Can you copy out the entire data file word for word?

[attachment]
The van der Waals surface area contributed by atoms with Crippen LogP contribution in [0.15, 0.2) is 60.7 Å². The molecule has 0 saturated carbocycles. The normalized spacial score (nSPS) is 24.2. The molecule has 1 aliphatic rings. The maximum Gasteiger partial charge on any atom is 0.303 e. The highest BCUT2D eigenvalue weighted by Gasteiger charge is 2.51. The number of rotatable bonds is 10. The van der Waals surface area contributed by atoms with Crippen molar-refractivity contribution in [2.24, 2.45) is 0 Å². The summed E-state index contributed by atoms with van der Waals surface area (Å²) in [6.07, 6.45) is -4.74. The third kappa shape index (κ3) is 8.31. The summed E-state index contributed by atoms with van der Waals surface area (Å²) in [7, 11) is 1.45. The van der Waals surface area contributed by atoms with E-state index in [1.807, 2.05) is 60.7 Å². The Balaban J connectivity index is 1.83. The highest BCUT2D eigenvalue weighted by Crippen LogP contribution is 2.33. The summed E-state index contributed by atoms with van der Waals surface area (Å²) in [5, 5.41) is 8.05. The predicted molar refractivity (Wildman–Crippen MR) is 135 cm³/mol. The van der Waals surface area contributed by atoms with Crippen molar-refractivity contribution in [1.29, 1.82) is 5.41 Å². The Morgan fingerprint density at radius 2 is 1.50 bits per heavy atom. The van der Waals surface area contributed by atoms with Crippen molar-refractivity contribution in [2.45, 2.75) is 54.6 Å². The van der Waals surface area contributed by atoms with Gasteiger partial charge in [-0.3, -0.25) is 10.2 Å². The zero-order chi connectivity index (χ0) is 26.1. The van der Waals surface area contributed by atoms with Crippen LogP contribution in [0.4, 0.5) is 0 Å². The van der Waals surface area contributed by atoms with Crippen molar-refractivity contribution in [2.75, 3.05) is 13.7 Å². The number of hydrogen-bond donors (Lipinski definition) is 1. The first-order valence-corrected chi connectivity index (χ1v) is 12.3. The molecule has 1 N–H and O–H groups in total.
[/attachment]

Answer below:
The van der Waals surface area contributed by atoms with Crippen LogP contribution in [0.15, 0.2) is 60.7 Å². The molecule has 0 saturated carbocycles. The normalized spacial score (nSPS) is 24.2. The molecule has 1 aliphatic rings. The maximum Gasteiger partial charge on any atom is 0.303 e. The highest BCUT2D eigenvalue weighted by Gasteiger charge is 2.51. The number of rotatable bonds is 10. The van der Waals surface area contributed by atoms with Crippen molar-refractivity contribution in [2.24, 2.45) is 0 Å². The summed E-state index contributed by atoms with van der Waals surface area (Å²) in [6.07, 6.45) is -4.74. The third kappa shape index (κ3) is 8.31. The summed E-state index contributed by atoms with van der Waals surface area (Å²) in [7, 11) is 1.45. The van der Waals surface area contributed by atoms with E-state index in [1.807, 2.05) is 60.7 Å². The Balaban J connectivity index is 1.83. The highest BCUT2D eigenvalue weighted by Crippen LogP contribution is 2.33. The summed E-state index contributed by atoms with van der Waals surface area (Å²) in [5, 5.41) is 8.05. The predicted molar refractivity (Wildman–Crippen MR) is 135 cm³/mol. The van der Waals surface area contributed by atoms with Crippen molar-refractivity contribution in [1.29, 1.82) is 5.41 Å². The Morgan fingerprint density at radius 2 is 1.50 bits per heavy atom. The van der Waals surface area contributed by atoms with Crippen molar-refractivity contribution in [2.45, 2.75) is 54.6 Å². The van der Waals surface area contributed by atoms with Gasteiger partial charge in [-0.3, -0.25) is 10.2 Å². The zero-order chi connectivity index (χ0) is 26.1. The van der Waals surface area contributed by atoms with Crippen LogP contribution in [0.4, 0.5) is 0 Å². The van der Waals surface area contributed by atoms with Crippen molar-refractivity contribution in [2.75, 3.05) is 13.7 Å². The number of hydrogen-bond donors (Lipinski definition) is 1. The first-order valence-corrected chi connectivity index (χ1v) is 12.3. The molecule has 1 N–H and O–H groups in total.